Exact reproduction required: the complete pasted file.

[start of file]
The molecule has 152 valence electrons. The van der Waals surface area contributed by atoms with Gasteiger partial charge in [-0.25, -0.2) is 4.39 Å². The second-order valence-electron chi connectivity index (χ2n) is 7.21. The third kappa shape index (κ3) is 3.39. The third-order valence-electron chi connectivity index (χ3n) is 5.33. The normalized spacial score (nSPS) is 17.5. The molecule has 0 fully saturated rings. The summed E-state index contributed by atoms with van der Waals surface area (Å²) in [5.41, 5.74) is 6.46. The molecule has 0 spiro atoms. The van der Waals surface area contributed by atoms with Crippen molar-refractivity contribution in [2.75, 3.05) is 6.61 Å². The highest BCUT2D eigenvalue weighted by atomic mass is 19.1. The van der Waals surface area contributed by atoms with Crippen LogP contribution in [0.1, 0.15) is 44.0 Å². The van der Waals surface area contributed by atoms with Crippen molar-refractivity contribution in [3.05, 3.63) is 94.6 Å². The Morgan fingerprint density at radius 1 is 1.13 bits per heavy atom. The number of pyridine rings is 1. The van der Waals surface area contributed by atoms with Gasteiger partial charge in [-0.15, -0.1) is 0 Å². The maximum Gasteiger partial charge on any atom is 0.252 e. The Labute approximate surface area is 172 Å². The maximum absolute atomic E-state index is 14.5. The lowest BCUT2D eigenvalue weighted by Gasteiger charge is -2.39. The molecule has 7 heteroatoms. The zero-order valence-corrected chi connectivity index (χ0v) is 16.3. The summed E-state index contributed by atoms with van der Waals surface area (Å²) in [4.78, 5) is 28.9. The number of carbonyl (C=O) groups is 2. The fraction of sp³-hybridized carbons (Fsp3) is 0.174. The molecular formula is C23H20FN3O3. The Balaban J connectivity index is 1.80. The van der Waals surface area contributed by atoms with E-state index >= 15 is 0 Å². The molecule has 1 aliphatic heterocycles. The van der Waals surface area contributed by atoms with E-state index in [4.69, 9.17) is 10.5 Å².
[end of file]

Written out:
The molecule has 152 valence electrons. The van der Waals surface area contributed by atoms with Gasteiger partial charge in [-0.25, -0.2) is 4.39 Å². The second-order valence-electron chi connectivity index (χ2n) is 7.21. The third kappa shape index (κ3) is 3.39. The third-order valence-electron chi connectivity index (χ3n) is 5.33. The normalized spacial score (nSPS) is 17.5. The molecule has 0 fully saturated rings. The summed E-state index contributed by atoms with van der Waals surface area (Å²) in [5.41, 5.74) is 6.46. The molecule has 0 spiro atoms. The van der Waals surface area contributed by atoms with Crippen molar-refractivity contribution in [2.75, 3.05) is 6.61 Å². The highest BCUT2D eigenvalue weighted by atomic mass is 19.1. The van der Waals surface area contributed by atoms with Crippen LogP contribution in [0.1, 0.15) is 44.0 Å². The van der Waals surface area contributed by atoms with Crippen molar-refractivity contribution in [3.05, 3.63) is 94.6 Å². The Morgan fingerprint density at radius 1 is 1.13 bits per heavy atom. The number of pyridine rings is 1. The van der Waals surface area contributed by atoms with Gasteiger partial charge in [-0.15, -0.1) is 0 Å². The maximum Gasteiger partial charge on any atom is 0.252 e. The Labute approximate surface area is 172 Å². The maximum absolute atomic E-state index is 14.5. The lowest BCUT2D eigenvalue weighted by Gasteiger charge is -2.39. The molecule has 7 heteroatoms. The zero-order valence-corrected chi connectivity index (χ0v) is 16.3. The summed E-state index contributed by atoms with van der Waals surface area (Å²) in [4.78, 5) is 28.9. The number of carbonyl (C=O) groups is 2. The fraction of sp³-hybridized carbons (Fsp3) is 0.174. The molecular formula is C23H20FN3O3. The Balaban J connectivity index is 1.80. The van der Waals surface area contributed by atoms with E-state index >= 15 is 0 Å². The molecule has 1 aliphatic heterocycles. The van der Waals surface area contributed by atoms with E-state index in [4.69, 9.17) is 10.5 Å².